I have to tell you that Kainan would prefer I just take the leash off and let him roam the audience at will. The moment he sees the kids file in, it’s game on. Apparently the curious/outgoing gene won out over the shy/reclusive gene that is dominant with many of his relatives.

If I crawlWhile we wait for the meet and greet portion of the program, Kainan watches the crowd intently. He pulls on the lead a bit to see if I’ll give enough slack for him to at least reach the front row of admirers. If that fails, and this is the adorable portion of the program, he will lie down and try to belly crawl to the students because SURELY the stealth approach will gain him access to these wonderful smelling kids.

I like these guysWhen his moment finally arrives and the first kids approach, Kainan remains very calm and accepts their attention without a trace of shyness, and with no over the top antics. You might think we spent hours training and socializing him, but the truth is that Kainan is just a really good guy. He is even happy to pose with the kids for selfies. It makes me wonder how many Facebook profile photos feature our handsome boy.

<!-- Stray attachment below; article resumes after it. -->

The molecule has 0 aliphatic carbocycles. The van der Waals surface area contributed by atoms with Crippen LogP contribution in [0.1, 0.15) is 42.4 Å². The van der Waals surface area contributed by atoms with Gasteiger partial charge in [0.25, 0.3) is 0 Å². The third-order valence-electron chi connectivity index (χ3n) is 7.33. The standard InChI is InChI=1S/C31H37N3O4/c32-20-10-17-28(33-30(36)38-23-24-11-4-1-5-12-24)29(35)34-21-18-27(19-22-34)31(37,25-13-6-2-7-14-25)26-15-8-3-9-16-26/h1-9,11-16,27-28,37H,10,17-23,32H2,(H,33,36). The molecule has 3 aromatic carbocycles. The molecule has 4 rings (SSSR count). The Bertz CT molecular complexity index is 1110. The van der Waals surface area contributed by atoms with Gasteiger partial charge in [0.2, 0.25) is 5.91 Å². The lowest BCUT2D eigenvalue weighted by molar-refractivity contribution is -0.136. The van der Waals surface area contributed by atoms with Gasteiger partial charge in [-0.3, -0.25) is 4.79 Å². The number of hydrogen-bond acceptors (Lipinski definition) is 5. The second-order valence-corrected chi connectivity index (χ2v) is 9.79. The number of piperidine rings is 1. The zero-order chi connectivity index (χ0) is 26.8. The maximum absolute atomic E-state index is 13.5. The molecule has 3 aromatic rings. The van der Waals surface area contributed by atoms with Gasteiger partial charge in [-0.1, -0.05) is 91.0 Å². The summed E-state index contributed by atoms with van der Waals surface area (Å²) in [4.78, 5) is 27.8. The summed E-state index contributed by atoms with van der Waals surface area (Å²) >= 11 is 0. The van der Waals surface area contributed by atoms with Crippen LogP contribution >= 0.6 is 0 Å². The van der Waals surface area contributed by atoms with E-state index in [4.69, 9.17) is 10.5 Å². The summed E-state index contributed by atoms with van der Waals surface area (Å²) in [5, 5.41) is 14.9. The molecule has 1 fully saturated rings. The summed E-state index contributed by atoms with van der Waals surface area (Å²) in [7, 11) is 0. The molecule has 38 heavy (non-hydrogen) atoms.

Now let’s talk about the “willing” and “disgusting” descriptors. While Kainan has integrated into our home really well, and while he is amazingly appropriate and fabulous once at the school programs, it’s the getting-to-the-school portion of the event that poses a problem.

Kainan is not fond of the car. He gets carsick and always has. When I say carsick, you may picture a dog that gets drooly, a bit queasy, or one that may even throw up. If only that were the whole picture with the K-man.

Of course the first trick is to even get him into the car. Kainin weighs about 110 pounds. He does NOT jump willingly into the car. He does not even pretend to cooperate when you try to help him get into the car. In fact, he can make his big, lanky body go as limp as a well-worn rag doll when he sees the open door of my Jeep looming.